[The series all starts here.]
In Colossians 1:3-8, Paul tells the Colossian believers when and why he thanks God for them. He writes, "We always thank God, the Father of our Lord Jesus Christ, while praying concerning you...."
It is worth noting the prominence of thankfulness in this letter. Again and again, Paul urges the Christians in Colosse to give thanks to God. Consider the following:
- "...thanking the Father who qualified us for our portion of the lot of the holy ones in the light" (1:12)
- "...abidingly rooted and being built up in Him, and being confirmed by the faith just as you were taught, abounding in it in thanksgiving" (2:7)
- "And let the peace of Christ keep ruling in your hearts, unto which also you were called in one body; and become thankful people" (3:15)
- "And everything, whatever you may do — in word or in deed — do all things in the name of the Lord Jesus, thanking God the Father through Him" (3:17)
- "Keep persisting in prayer, staying alert in it with thanksgiving" (4:2)
This in turns leads us to consider the importance of thankfulness, particularly in this setting. Briefly put:
- Saying "thank you" focuses us on what we have.
- False teaching invariably would focus us on what we supposedly don't have.
This is what false teachers have always done, and will always do. This is temptation, in a nutshell: what you have isn't good enough; you need this. Satan did it in the Garden — and it worked. Bathsheba represented that to David — and it worked. The false gods took that guise to Israel — and it worked.
Convinced of the truth of Christ's great salvation, each and every Christian can and must be totally unimpressed by any teaching that says otherwise. Suppose some charismatic person comes and says, "Oh, but you need the second blessing...and this level of grace...and this special teaching...and this experience ─ or you miss out!" The slightest flicker of interest betrays defective faith. Faith would produce glazed eyes, a yawn and a dismissive shrug.
Surely this is how we want to be. What, then, is a sure way to enjoy that invulnerable contentment in Christ, to realize it and grow in it, and to get full value out of it?
The surest way is to say "Thank You" for Christ — for His person, His work; for all we have in Him. Say it often, loudly, and regularly.
Paul sets the stage in this note of thankfulness. When he himself says "thank you" to God for the Colossians, is it going to be because some few of them are attaining some new standing in grace? Is it going to be because they received some "second blessing," or delved into deep secret teachings not open to rank-and-file, garden-variety, blood-bought Christians? No!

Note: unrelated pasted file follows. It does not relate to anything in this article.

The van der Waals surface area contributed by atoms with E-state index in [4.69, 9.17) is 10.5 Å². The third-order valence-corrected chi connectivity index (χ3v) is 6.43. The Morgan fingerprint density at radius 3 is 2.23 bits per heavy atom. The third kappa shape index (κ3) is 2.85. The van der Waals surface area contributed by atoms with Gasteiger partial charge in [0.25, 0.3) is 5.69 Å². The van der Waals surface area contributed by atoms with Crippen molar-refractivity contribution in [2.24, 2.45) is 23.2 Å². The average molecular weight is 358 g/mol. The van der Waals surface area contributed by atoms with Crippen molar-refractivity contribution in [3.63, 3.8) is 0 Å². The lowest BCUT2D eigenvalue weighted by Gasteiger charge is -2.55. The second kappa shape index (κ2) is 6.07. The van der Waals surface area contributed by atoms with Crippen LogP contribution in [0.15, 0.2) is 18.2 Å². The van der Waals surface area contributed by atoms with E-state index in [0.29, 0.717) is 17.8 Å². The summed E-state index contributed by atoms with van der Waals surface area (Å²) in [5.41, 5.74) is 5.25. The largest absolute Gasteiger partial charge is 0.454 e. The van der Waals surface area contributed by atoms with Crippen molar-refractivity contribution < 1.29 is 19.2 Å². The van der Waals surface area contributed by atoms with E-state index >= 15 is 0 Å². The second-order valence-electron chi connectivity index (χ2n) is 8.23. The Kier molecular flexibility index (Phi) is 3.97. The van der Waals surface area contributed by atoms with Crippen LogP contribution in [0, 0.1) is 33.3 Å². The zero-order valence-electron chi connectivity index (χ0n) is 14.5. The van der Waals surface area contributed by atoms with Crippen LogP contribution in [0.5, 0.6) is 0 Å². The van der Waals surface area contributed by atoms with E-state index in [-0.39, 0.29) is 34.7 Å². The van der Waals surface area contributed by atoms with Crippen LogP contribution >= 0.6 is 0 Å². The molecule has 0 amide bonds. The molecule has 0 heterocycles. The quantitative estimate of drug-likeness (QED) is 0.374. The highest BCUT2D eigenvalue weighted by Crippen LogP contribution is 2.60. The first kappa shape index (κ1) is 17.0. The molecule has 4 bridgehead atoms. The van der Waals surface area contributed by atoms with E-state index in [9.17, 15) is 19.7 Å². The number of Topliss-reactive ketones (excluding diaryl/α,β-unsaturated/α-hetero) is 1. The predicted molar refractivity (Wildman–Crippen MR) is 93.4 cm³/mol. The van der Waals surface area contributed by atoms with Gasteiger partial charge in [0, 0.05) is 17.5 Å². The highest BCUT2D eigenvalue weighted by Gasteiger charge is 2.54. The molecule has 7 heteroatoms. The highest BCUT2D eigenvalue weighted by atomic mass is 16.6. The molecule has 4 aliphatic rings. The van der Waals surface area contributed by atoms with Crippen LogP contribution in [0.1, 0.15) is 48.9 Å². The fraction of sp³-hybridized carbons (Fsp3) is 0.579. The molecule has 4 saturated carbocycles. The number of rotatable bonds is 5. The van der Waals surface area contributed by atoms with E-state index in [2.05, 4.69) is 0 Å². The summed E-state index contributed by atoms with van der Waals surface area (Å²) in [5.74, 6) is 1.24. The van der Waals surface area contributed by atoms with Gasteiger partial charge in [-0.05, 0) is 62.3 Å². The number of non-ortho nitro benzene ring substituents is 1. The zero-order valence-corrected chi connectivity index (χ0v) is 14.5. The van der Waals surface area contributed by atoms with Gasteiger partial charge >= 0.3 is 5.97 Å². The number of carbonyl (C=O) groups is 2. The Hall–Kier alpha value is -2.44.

When Paul says "thank you" to God, it will be for the Colossians' faith and love (v. 4). Are these reserved for an elite sub-set of Christians? Not at all. They are attributes which grow in the heart and life of every healthy, growing disciple of Christ.
Thankfulness is a heresy-antidote. A people thankful for Christ's person and work is a people immune to false teaching.
Note too that, no matter how faithfully Epaphras labored in the Gospel, it is God who gets Paul's thanks. This is the principle of "credit to whom credit is due." Popular teaching is dead wrong in its notion that numeric "success" is a sure sign of God's blessing on the right method. Only God can bring a genuine response to the Gospel, and genuine spiritual growth.
Remember Paul writing in 1 Corinthians 3:6, "I planted, Apollos watered, but God was causing the growth." Epaphras (and you, and I) can plant and water, but only God can give life and growth.
Finally, note the frequency of Paul's thankfulness: "We always thank God, the Father of our Lord Jesus Christ, while praying concerning you." His other letters show us that the apostle had quite a prayer list. This doesn't mean, of course, that Paul did nothing but give thanks. But it does mean that, when he prayed for the Colossians, he gave thanks for them.
The application does not require much imagination, I think. When we tell others of Christ, do we pray that God will bring spiritual results? Or are we closeted Pelagian Calvinists — focusing on an excellent presentation of the Gospel, with proper measures of law and Gospel and sovereignty, as if that "should do the trick"?
Do we personally thank God for every spiritual benefit that comes of our attempts to serve, whether as pastors or members or parents?
Probably the single best dietary change any of us could make would be regular helpings of generous, hearty, loud thankfulness to God for all His riches to us in Christ.